The lessons that my students seem to like the most are the ones where there was a clear goal: Does it make financial sense for me to purchase a soda stream?  How many squares are hidden under each flap?  Who will win the race?  Where will these lines intersect?  How many points will Mario get at this height on the flagpole?  

Our goals as teachers may look different.  Students will be able to: solve a system of equations, solve a linear equation, determine the probability, etc.  

When lesson planning, take into consideration your own goals (curriculum standards) plus the goals of your students (storyline).

9) USE THE RULE OF LOOP (Reflect and Update)

The rule of loop with game design is finding a 'problem' with the gameplay, reflecting on why that issue may be occurring, brainstorming a way to fix it, implement the change, record the results, and doing that all over again.

Teaching is no different.  With each unit and lesson we should reflect on the learning through formative assessment, make necessary adjustments, and start the loop all over again.


One of the things I love about the game Wingspan is that there are different ways to get points and you as the player get to choose.  I could play the bird cards that have high points, or I could play bird cards that might have low points but have more eggs, or I could try for the bonus card points, or the end of round goals.  You win by having the most points, but the player has a choice on how to get those points.

In the classroom, a student will receive an A if they have 93% or higher, but how they earn those 93 percentage points can vary.  A written test?  A presentation?  A project?  A video?  A song and dance?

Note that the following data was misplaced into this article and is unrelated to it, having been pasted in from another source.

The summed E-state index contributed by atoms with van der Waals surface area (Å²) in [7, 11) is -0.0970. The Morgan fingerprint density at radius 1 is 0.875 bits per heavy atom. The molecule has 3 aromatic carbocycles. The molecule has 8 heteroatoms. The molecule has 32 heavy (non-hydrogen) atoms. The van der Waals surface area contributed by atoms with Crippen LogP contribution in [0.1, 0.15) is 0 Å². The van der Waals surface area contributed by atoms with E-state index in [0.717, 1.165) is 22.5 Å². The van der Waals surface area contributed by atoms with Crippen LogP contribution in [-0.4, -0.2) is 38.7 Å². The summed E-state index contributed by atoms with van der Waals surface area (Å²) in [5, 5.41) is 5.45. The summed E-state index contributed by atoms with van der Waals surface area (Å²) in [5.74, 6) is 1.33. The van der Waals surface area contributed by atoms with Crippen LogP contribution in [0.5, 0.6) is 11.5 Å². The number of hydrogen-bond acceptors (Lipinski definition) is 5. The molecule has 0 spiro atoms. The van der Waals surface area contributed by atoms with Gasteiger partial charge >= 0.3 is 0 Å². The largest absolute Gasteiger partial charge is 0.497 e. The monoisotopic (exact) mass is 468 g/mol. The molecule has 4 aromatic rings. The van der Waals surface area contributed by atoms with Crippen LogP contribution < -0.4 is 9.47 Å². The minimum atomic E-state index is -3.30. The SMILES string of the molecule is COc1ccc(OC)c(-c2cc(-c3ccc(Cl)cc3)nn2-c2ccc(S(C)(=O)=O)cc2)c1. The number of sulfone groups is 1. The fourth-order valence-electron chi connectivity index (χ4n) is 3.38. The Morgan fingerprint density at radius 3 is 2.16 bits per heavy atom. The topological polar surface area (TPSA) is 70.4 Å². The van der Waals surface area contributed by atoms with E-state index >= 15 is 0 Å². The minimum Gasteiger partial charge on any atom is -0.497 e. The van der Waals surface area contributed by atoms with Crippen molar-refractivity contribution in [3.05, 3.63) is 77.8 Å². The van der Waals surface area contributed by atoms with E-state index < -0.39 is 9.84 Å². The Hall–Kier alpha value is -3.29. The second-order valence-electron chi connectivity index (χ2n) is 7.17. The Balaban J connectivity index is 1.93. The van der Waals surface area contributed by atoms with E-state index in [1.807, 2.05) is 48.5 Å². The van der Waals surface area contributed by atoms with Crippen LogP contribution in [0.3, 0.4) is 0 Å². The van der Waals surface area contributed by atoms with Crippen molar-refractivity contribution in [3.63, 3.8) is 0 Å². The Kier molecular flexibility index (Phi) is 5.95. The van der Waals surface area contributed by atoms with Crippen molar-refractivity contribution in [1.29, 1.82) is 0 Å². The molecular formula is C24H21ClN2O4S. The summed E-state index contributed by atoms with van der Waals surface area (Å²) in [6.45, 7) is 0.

There is a reason very few toddlers play Chess and very few teenagers play HI HO CHERRY-O.  It's not the right challenge. 

"Why do we have to learn this?"  If I had a nickel for every time.....

When I hear that question from my students I pause and do a quick evaluation of the situation.  This question is not that the students don't see the relevance of the material.  It's because they are over or underwhelmed.  What is being presented is too hard or too easy.  

I think one thing we teachers always like to throw out there is how important math is in the real world (and it is), but students aren't really interested in when they're going to use this.  After this question is posed is not the right time for a lecture about how systems of equations are important in their everyday adult life.  It's about really listening to your students.  Plus, students are often engaged in activities that have little or no use in their everyday lives (Clash of Clans, Candy Crush, Roblox??).  

I have never been asked "When are we every going to use this?" during a lesson with a storyline.  Even the lesson on how many points Mario will get depending on where he jumps on the flagpole.  When is that every going to be used in real life?


This is the least important of the 12, but it still matters.  I remember reading Harry Wong's book, The First Days of School where he talks about dressing professionally.  He stated that a person's appearance shouldn't matter, but it does.  In game design a good-looking game is one of life's little pleasures.  Again, another reason I like Wingspan.  The artwork is breathtaking.  I appreciate that the game designers took the time to have great artwork done.  Attention to detail!

Not only are your students judging you on your appearance, but they're judging you on your lesson's appearance.  Imagine the impression you would make given a typed assignment compared to a hand-written assignment.  

** BTW, a handwritten well-planned lesson is ALWAYS better than a typed stinky lesson.